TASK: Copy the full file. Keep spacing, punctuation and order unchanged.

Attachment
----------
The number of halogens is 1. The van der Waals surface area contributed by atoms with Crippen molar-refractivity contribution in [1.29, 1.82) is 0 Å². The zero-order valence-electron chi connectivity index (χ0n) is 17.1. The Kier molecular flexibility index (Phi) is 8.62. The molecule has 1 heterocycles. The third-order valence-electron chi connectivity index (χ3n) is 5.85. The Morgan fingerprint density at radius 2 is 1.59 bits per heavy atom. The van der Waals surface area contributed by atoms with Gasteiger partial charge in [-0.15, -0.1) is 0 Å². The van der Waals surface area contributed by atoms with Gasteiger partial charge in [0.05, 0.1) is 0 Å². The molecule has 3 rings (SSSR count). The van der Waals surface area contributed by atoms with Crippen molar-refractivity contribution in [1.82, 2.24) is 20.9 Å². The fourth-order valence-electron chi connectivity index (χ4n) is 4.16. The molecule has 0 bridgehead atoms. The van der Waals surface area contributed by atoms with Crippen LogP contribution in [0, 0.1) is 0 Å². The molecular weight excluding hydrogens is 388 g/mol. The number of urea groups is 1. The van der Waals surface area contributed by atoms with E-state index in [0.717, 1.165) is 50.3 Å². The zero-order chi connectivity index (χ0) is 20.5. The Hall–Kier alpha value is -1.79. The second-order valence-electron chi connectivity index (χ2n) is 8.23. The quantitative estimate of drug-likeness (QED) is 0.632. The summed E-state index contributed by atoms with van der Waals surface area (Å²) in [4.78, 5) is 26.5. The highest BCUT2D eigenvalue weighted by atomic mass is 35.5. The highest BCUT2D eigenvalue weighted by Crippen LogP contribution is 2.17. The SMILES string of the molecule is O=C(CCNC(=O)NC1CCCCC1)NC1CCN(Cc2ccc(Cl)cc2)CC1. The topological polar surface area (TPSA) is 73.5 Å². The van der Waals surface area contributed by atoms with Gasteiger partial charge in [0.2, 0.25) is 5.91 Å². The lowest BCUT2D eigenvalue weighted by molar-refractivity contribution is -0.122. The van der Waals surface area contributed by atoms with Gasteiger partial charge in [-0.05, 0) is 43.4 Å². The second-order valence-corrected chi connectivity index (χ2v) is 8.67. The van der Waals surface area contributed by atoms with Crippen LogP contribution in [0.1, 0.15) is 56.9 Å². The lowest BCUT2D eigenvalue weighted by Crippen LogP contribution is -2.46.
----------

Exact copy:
The number of halogens is 1. The van der Waals surface area contributed by atoms with Crippen molar-refractivity contribution in [1.29, 1.82) is 0 Å². The zero-order valence-electron chi connectivity index (χ0n) is 17.1. The Kier molecular flexibility index (Phi) is 8.62. The molecule has 1 heterocycles. The third-order valence-electron chi connectivity index (χ3n) is 5.85. The Morgan fingerprint density at radius 2 is 1.59 bits per heavy atom. The van der Waals surface area contributed by atoms with Gasteiger partial charge in [-0.15, -0.1) is 0 Å². The van der Waals surface area contributed by atoms with Gasteiger partial charge in [0.05, 0.1) is 0 Å². The molecule has 3 rings (SSSR count). The van der Waals surface area contributed by atoms with Crippen molar-refractivity contribution in [1.82, 2.24) is 20.9 Å². The fourth-order valence-electron chi connectivity index (χ4n) is 4.16. The molecule has 0 bridgehead atoms. The van der Waals surface area contributed by atoms with Crippen LogP contribution in [0, 0.1) is 0 Å². The molecular weight excluding hydrogens is 388 g/mol. The number of urea groups is 1. The van der Waals surface area contributed by atoms with E-state index in [0.717, 1.165) is 50.3 Å². The zero-order chi connectivity index (χ0) is 20.5. The Hall–Kier alpha value is -1.79. The second-order valence-electron chi connectivity index (χ2n) is 8.23. The quantitative estimate of drug-likeness (QED) is 0.632. The summed E-state index contributed by atoms with van der Waals surface area (Å²) in [4.78, 5) is 26.5. The highest BCUT2D eigenvalue weighted by atomic mass is 35.5. The highest BCUT2D eigenvalue weighted by Crippen LogP contribution is 2.17. The SMILES string of the molecule is O=C(CCNC(=O)NC1CCCCC1)NC1CCN(Cc2ccc(Cl)cc2)CC1. The topological polar surface area (TPSA) is 73.5 Å². The van der Waals surface area contributed by atoms with Gasteiger partial charge in [0.2, 0.25) is 5.91 Å². The lowest BCUT2D eigenvalue weighted by molar-refractivity contribution is -0.122. The van der Waals surface area contributed by atoms with Gasteiger partial charge in [-0.05, 0) is 43.4 Å². The second-order valence-corrected chi connectivity index (χ2v) is 8.67. The van der Waals surface area contributed by atoms with Crippen LogP contribution in [0.1, 0.15) is 56.9 Å². The lowest BCUT2D eigenvalue weighted by Crippen LogP contribution is -2.46.